William Kentridge

History of the Main Complaint


Not on display

William Kentridge born 1955
Film, 35 mm, shown as video, projection, black and white, and sound (mono)
Duration: 5min, 50sec
Presented by the Patrons of New Art through the Tate Gallery Foundation 1998


Kentridge makes short animation films from large-scale drawings in charcoal and pastel on paper. Each drawing, which contains a single scene, is successively altered through erasing and redrawing and photographed in 16 or 35mm film at each stage of its evolution. Remnants of successive stages remain on the paper, and provide a metaphor for the layering of memory which is one of Kentridge's principal themes. Most of the films in this series, titled Drawings for Projection (see Tate T07482-5, T07479 and T07481), are set in the devastated landscape south of Johannesburg where derelict mine and factories, mine dumps and slime dams have created a terrain of nostalgia and loss. Kentridge's repeated erasure and redrawing, which leave marks but not complete transformation, together with the jerky movement of the animation, operate in parallel with his depiction of human processes, both physical and political, enacted on the landscape and, in this film in particular, on human bodies.

History of the Main Complaint is the sixth film in the series and is based on twenty-one drawings. It was made shortly after the establishment in South Africa of the Truth and Reconciliation Commission, headed by Archbishop Desmond Tutu. It was set up to conduct a series of public hearings into abuses of human rights perpetrated during the apartheid era. The hearings, in which individuals told their stories of personal suffering, were held in order to make reparation for abuse and in the hope of creating reconciliation between peoples. The underlying theme of this film is a (self) recognition of white responsibility. This is played out through a 'medical' investigation into the body of Soho Eckstein, the white property-developing magnate and greedy-capitalist protagonist of most of the preceding films, which provides the starting point for a revelation of conscience.

In the beginning of the film Soho lies in a hospital bed in a coma. A Monteverdi madrigal plays on the soundtrack. Clone Sohos appear in pin-stripe suits to examine the recumbent body and penetrate it with stethoscopes. This activates the machinery of Soho's office desk (seen in earlier films) - paper punch, telephone, adding machine, ticker tape, rubber stamp, typewriter - suggesting a journey into the layers of memory which constitute the unconscious. The film cuts repeatedly between the clacking and ringing world inside Soho's body-mind and the view through a car windscreen as he drives along a night road. As his body is tested, the brutally violated bodies of black Africans appear at the side of the road. Red crosses appear at points of impact, on the victim's skull, and then on Soho's. Finally a figure runs across the road and is hit by Soho's car. As the body is flung up against the windscreen, Soho, in his hospital bed, awakens from his coma. He has discovered 'the weight keeping him unconscious' (Kentridge quoted in William Kentridge 1998, p.112) and, through its discovery, is restored to strength and power back at his office desk. However, this restoration is a return to a position which was shown, in an earlier film in the series, Mine 1991 (Tate T07484), to be one of abusive white authority and it is therefore not clear that he has made any moral progress. Kentridge has left this deliberately open-ended through the bowl of blue water (symbolising emotional connection and healing in his films) in Soho's hospital room, which remains untouched throughout the film. In the exploration of memory portrayed in this film Soho has not actually found the truth of his complaint (a complaint which is also a complaint against him). The investigation into the troubled, amnesiac, white South African psyche, explored by Kentridge in his films, has not yet been completed in life or in art. Tate T07481 provides a later development of Kentridge's themes.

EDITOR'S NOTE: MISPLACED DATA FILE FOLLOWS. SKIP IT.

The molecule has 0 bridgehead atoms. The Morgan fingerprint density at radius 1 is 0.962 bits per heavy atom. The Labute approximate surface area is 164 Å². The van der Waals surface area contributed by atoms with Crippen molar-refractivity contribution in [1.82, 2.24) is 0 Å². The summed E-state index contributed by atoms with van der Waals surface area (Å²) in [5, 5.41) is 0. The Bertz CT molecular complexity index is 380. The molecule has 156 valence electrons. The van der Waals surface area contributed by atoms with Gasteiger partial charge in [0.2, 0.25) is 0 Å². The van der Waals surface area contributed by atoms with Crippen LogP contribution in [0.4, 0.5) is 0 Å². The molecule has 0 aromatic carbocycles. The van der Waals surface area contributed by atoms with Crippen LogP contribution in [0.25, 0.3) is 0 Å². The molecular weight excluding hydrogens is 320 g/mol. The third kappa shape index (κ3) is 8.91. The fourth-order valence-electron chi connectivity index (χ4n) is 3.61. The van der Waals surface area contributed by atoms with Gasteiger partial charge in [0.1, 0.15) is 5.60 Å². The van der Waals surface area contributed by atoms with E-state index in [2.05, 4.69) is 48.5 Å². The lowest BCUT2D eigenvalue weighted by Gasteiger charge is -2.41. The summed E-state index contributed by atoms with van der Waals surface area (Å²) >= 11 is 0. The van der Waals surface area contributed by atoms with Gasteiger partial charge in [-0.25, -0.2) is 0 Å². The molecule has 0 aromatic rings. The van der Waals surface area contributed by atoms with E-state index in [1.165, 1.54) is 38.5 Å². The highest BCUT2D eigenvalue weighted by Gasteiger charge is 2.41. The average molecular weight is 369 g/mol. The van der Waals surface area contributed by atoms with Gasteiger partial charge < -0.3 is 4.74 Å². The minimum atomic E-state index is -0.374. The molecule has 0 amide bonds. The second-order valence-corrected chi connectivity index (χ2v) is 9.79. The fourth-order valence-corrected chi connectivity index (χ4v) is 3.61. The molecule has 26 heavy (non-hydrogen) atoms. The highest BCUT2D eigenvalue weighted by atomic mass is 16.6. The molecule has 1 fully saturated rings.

Further reading:
Dan Cameron, Carolyn Cristov-Barkagiev, J.M. Coetzee, William Kentridge, London 1999, pp. 84-93, reproduced (col.) pp.69, 82, 85-93
Carolyn Cristov-Barkagiev, William Kentridge, exhibition catalogue, Palais des Beaux-Arts, Brussels 1998, pp.110-15, reproduced (col.) pp.112-5, (detail) 109

Elizabeth Manchester
February 2000

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